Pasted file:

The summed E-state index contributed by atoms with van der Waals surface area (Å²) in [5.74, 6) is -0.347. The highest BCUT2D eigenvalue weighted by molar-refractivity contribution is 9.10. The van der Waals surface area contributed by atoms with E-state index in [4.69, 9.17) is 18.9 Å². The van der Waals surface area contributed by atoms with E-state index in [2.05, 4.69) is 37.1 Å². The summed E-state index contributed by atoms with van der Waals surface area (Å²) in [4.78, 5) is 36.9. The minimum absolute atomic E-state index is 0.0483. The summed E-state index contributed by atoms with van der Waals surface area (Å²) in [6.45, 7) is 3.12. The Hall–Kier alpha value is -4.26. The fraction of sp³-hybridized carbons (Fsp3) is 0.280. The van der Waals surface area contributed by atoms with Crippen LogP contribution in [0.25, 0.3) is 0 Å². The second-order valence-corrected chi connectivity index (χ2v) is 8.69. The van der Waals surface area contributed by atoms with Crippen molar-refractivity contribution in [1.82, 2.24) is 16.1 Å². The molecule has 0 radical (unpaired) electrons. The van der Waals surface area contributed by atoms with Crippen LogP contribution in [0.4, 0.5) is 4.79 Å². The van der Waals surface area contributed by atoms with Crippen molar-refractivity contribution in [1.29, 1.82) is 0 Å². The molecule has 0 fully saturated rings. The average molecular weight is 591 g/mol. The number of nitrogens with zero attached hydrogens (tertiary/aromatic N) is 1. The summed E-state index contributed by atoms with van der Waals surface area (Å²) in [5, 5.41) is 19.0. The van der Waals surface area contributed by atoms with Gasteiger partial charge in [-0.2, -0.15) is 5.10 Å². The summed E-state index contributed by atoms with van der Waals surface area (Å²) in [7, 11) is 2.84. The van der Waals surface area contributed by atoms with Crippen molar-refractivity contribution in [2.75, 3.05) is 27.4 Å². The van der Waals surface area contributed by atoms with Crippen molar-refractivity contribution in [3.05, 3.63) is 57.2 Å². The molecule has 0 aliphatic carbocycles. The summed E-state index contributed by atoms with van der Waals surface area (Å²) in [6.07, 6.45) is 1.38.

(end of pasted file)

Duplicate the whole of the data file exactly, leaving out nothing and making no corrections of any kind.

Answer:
The summed E-state index contributed by atoms with van der Waals surface area (Å²) in [5.74, 6) is -0.347. The highest BCUT2D eigenvalue weighted by molar-refractivity contribution is 9.10. The van der Waals surface area contributed by atoms with E-state index in [4.69, 9.17) is 18.9 Å². The van der Waals surface area contributed by atoms with E-state index in [2.05, 4.69) is 37.1 Å². The summed E-state index contributed by atoms with van der Waals surface area (Å²) in [4.78, 5) is 36.9. The minimum absolute atomic E-state index is 0.0483. The summed E-state index contributed by atoms with van der Waals surface area (Å²) in [6.45, 7) is 3.12. The Hall–Kier alpha value is -4.26. The fraction of sp³-hybridized carbons (Fsp3) is 0.280. The van der Waals surface area contributed by atoms with Crippen LogP contribution in [0.25, 0.3) is 0 Å². The second-order valence-corrected chi connectivity index (χ2v) is 8.69. The van der Waals surface area contributed by atoms with Crippen molar-refractivity contribution in [1.82, 2.24) is 16.1 Å². The molecule has 0 radical (unpaired) electrons. The van der Waals surface area contributed by atoms with Crippen LogP contribution in [0.4, 0.5) is 4.79 Å². The van der Waals surface area contributed by atoms with Crippen molar-refractivity contribution in [1.29, 1.82) is 0 Å². The molecule has 0 fully saturated rings. The average molecular weight is 591 g/mol. The number of nitrogens with zero attached hydrogens (tertiary/aromatic N) is 1. The summed E-state index contributed by atoms with van der Waals surface area (Å²) in [5, 5.41) is 19.0. The van der Waals surface area contributed by atoms with Gasteiger partial charge in [-0.2, -0.15) is 5.10 Å². The summed E-state index contributed by atoms with van der Waals surface area (Å²) in [7, 11) is 2.84. The van der Waals surface area contributed by atoms with Crippen molar-refractivity contribution in [2.75, 3.05) is 27.4 Å². The van der Waals surface area contributed by atoms with Crippen molar-refractivity contribution in [3.05, 3.63) is 57.2 Å². The molecule has 0 aliphatic carbocycles. The summed E-state index contributed by atoms with van der Waals surface area (Å²) in [6.07, 6.45) is 1.38.